What’s it about? Occupy Inauguration, with at least 450 people committing to attend on Facebook, is a spinoff of the well-known Occupy movement. The group states, “The goal of this action is to build a new independent coalition movement for the 99% that stands outside the stranglehold duopoly of the GOP and DNC. We recognize the establishments of the Republican and Democratic parties to be part of the problem, so we will not be inviting leadership from, or endorsement by them. We believe the 99% needs its own political representation that rejects all corporate cash and influence, and puts people and planet over profits.”
When: January 20 around noon
Where: US Capitol Building
What’s it about? With more than 20,000 people committed to going on Facebook, #NotMyPresident could be the biggest anti-Trump protest on Inauguration Day. The group, in reference to Trump’s popular vote defeat, argues, “We refuse to recognize Donald Trump as the President of the United States, and refuse to take orders from a government that puts bigots into power. We have to make it clear to the public that we did not choose this man for office and that we won't stand for his ideologies.” The group has called on participants to attend Trump’s swearing-in ceremony and silently protest with “posters, t-shirts, anything with ‘#NotMyPresident’ written on them.”
Let America Hear Us, Roar for Trump
When: January 20
Where: Dupont Circle Park in Washington, DC
What’s it about? With just a little more than 500 attendees committed to attending on Facebook, Let America Hear Us, Roar for Trump likely won’t be as packed as any of the big anti-Trump protests. But the motorcycle group plans to make its presence heard on Inauguration Day: “This will be for all Trump Supporters, mostly to my Brothers and Sisters. It’s [sic] will be cold but we all been through worse situations. Bring your bikes, let America hear US ROAR for our new President.”
Bikers for Trump
When: January 20 and January 21
Where: John Marshall Park in Washington, DC
What’s it about? It’s unclear how many people will attend the Inauguration Day rally, but Bikers for Trump currently has more than 220,000 followers on Facebook. So far, the biker group has reportedly secured a protest permit, and has coordinated rides from around the country to get as many members as possible to DC.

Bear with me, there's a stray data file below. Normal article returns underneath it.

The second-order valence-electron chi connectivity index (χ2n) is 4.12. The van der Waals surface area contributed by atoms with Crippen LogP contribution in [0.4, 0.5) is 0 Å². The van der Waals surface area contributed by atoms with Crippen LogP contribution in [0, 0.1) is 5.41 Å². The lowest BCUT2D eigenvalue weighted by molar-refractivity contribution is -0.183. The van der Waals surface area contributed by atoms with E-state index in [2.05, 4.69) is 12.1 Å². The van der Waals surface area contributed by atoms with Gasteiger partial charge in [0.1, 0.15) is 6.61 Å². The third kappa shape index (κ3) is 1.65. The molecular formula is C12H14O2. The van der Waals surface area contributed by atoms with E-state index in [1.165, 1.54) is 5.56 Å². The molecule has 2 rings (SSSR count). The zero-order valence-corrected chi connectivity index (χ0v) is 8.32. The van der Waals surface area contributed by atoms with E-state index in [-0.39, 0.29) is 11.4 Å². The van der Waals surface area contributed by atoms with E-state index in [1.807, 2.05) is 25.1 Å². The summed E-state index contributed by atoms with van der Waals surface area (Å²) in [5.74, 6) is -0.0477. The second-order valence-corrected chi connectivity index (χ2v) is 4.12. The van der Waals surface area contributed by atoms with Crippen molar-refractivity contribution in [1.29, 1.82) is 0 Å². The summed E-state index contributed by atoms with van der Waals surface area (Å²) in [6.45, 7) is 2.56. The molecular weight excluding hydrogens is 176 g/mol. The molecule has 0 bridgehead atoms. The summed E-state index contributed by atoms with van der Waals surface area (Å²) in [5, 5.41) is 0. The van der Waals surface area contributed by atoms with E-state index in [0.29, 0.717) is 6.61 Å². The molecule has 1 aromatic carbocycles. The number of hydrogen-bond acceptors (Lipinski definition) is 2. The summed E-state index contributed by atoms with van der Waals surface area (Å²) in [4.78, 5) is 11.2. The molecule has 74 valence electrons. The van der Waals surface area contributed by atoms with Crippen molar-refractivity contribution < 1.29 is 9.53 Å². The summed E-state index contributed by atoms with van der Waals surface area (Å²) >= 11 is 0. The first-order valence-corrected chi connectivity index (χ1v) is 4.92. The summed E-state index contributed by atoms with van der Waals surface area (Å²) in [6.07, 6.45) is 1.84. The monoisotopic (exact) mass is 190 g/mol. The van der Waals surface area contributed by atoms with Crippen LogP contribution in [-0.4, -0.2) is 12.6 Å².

Women’s March on Washington
When: January 21 at 10 am
Where: Independence Ave. and Third St. SW in Washington, DC
What’s it about? What looks poised to be the biggest anti-Trump protest with more than 210,000 people committed to attending on Facebook, the Women’s March on Washington is a grassroots response to Trump’s unexpected win and Hillary Clinton’s loss as the first major party female candidate in US history. The march, as its name indicates, is largely about the gender dynamics behind Trump’s rise and Clinton’s loss. But it’s also adopted a broader progressive platform — one that includes a variety of issues, such as freedom from sexual violence, ending police brutality, and immigrant and refugee rights. And despite the name, the march is welcome to anyone — men, women, and those who identify outside the spectrum. Above all, it’s about resisting Trump.
Pro-Life Presence at the Women’s March
When: January 21 at 9 am
Where: Supreme Court in Washington DC
What’s it about? Although it will be a part of the Women’s March, this group — with just 60-plus committed attendees on Facebook — doesn’t follow the entire platform for the bigger march. Specifically, the group opposes abortion rights, even though it also opposes Trump. “Join Students for Life as we show those in attendance at the Women’s March that the very thing they are marching against, violence against women, is what they are promoting and lauding with their support for abortion,” the group claims. “We will not sit by as Planned Parenthood, our nation’s abortion Goliath and a sponsor of this March, betrays women into thinking abortion is their only choice.”